Peregrini Fragments Vessels

When Archaeologists excavate a site what they find are fragments of the material culture of past civilisations but they are also the fragments of peoples lives.  Likewise palaeontologists find the fragments of fossils. Many visitors to this coast spend at least a few minutes picking up sea-worn fragments of pottery and may find along our beaches sherds that date back as far as the early Neolithic, 6000 years ago, broken clay pipes smoked by sailors and coal miners as they plied their trades, pieces of blue and white porcelain that graced the Sunday tables of fishermen and women at the end of an arduous working week, and fragments of stoneware pop bottles discarded by children after a trip to the beach.

I've been a potter all my life, always aware that the vessels I create will remain in existence, even if only in fragmentary form, for many thousands of years, I have made my mark, left my legacy. But eventually, clay being a natural material, the forces that made the clay in the first place will grind these pots to dust and return them to the earth.  Most of my work over the past fifteen years has involved working with Museums and Archaeologists to replicate the pottery of ancient cultures. More often than not this process begins with me handling and interpreting a few small fragments of original
pot.  This is what I call “Having a conversation with the original maker” I feel a real bond with my predecessors.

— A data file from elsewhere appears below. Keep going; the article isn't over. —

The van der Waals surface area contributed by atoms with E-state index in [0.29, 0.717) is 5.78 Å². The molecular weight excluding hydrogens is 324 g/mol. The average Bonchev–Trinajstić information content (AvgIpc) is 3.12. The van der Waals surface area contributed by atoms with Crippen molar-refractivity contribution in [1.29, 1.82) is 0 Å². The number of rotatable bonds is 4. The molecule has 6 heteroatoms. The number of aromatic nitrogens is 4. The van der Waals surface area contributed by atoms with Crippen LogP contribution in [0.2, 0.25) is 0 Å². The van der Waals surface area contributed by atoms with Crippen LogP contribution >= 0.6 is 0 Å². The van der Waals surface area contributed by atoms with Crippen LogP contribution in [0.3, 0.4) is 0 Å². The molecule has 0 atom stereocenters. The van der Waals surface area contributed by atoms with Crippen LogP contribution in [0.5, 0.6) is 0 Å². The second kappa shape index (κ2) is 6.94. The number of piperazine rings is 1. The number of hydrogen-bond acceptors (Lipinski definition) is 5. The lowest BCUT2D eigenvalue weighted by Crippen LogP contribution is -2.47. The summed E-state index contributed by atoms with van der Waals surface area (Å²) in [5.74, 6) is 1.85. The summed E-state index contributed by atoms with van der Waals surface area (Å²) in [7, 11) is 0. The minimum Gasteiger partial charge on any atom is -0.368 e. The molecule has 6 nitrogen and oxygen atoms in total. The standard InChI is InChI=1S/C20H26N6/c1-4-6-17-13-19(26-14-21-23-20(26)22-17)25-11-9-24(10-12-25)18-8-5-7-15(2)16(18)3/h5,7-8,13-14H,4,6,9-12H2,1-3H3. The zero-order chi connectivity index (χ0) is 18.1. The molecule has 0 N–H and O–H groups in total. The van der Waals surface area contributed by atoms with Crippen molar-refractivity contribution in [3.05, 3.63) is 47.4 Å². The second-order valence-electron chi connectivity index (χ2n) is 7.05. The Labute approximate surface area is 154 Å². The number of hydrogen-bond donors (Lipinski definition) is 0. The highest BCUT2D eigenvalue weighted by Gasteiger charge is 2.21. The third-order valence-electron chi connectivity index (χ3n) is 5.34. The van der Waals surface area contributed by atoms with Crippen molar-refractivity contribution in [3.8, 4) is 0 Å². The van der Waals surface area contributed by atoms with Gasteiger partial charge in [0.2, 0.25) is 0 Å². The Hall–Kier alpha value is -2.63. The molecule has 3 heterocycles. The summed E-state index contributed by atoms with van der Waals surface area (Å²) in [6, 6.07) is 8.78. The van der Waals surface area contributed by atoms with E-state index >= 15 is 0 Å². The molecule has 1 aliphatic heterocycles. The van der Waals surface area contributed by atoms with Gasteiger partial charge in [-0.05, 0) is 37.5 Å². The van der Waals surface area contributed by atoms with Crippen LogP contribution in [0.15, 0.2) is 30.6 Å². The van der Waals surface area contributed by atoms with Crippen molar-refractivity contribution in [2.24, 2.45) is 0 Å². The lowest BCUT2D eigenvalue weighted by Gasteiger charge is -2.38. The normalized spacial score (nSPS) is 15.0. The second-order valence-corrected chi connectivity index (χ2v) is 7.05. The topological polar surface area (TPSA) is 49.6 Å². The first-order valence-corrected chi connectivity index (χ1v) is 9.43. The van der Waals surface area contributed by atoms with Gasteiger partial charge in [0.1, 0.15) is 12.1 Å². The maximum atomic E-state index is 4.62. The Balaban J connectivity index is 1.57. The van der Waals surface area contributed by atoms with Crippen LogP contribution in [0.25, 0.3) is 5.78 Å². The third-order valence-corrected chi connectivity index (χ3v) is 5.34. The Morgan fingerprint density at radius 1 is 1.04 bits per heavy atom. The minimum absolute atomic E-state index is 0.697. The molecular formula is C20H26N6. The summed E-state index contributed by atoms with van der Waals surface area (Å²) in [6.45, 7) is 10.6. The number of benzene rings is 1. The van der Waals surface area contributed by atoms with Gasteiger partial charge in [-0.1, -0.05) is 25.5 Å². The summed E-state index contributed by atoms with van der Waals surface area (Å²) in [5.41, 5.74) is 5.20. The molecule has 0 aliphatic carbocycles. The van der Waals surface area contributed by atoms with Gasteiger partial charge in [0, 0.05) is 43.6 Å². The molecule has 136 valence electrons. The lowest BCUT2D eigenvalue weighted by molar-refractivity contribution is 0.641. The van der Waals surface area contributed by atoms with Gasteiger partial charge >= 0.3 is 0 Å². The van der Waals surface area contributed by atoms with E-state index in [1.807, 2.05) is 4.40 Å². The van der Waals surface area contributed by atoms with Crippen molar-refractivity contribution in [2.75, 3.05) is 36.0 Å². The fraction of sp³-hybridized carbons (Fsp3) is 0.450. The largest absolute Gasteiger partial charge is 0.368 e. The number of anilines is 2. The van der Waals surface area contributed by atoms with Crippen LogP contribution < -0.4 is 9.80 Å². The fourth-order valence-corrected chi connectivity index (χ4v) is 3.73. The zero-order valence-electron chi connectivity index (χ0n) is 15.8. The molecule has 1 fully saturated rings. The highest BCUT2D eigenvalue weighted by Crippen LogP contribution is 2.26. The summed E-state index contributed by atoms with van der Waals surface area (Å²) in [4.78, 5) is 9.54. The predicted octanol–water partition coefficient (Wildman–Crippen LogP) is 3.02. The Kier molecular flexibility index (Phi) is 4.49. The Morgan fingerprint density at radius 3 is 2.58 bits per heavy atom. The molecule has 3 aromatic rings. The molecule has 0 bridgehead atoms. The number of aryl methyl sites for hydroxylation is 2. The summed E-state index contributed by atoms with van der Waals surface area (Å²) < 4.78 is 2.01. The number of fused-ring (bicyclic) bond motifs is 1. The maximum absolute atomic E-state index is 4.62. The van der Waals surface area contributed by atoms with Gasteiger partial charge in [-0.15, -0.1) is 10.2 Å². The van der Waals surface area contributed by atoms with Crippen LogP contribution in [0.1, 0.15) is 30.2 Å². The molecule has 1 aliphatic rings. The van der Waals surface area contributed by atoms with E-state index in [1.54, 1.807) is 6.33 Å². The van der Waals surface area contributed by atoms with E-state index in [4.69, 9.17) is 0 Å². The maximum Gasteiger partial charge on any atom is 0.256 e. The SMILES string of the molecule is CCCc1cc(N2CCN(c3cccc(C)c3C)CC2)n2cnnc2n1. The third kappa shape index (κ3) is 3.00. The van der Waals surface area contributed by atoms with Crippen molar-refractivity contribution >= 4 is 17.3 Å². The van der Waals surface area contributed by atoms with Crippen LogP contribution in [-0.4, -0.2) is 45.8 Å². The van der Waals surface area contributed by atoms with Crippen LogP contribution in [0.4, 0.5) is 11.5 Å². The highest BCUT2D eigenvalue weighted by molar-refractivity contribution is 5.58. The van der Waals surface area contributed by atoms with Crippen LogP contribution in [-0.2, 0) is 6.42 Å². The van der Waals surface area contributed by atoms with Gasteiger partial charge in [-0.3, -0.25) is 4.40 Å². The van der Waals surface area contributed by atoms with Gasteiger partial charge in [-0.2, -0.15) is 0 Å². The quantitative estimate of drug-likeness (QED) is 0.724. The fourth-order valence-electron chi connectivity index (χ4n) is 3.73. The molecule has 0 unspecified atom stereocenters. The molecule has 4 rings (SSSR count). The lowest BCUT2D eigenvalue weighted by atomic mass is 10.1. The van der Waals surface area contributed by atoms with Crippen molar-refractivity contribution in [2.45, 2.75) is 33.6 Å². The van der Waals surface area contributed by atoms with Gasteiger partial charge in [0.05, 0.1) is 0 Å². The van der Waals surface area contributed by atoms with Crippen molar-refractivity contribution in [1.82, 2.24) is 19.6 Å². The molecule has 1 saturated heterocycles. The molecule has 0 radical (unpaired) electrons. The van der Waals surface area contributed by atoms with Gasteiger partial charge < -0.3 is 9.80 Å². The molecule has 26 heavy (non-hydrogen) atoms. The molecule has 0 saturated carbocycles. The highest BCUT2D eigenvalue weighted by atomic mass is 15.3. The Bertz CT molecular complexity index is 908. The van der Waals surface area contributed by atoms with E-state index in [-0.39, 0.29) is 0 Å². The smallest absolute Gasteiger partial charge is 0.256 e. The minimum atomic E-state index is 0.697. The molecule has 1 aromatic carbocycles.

Almost every element of these pots has been shaped by the input that I have had from the community groups, with whom I worked during the development stages of this project.  It would however have been impossible to incorporate every memory, story, legend, important building, object, feature, character, animal, plant, etc., the final “edit” is therefore my own, so if I have missed out anything vital please forgive me.  I would however point out that I didn't want these vessels to be a “one glance” event, I want you to work to find the secrets and connections that they hide, and I hope that there are many. So if you  don't find what you are looking for on your first visit to these pots, go back for a second and third look.

Cocklawburn Vessel
The form of this vessel was inspired a Bronze Age collared urn, but greatly stretched in length, the decoration on its surface is in layers or strata, as it became clear during the community sessions that most of the things that people remembered about Cocklawburn were connected to its geology. Included within the design you will find references to the lime burning industry, coal mining, the railways and farming, but also more recent use of this landscape for recreational purposes. Look out for fossils including the now famous Rhizodont.

Sea Vessel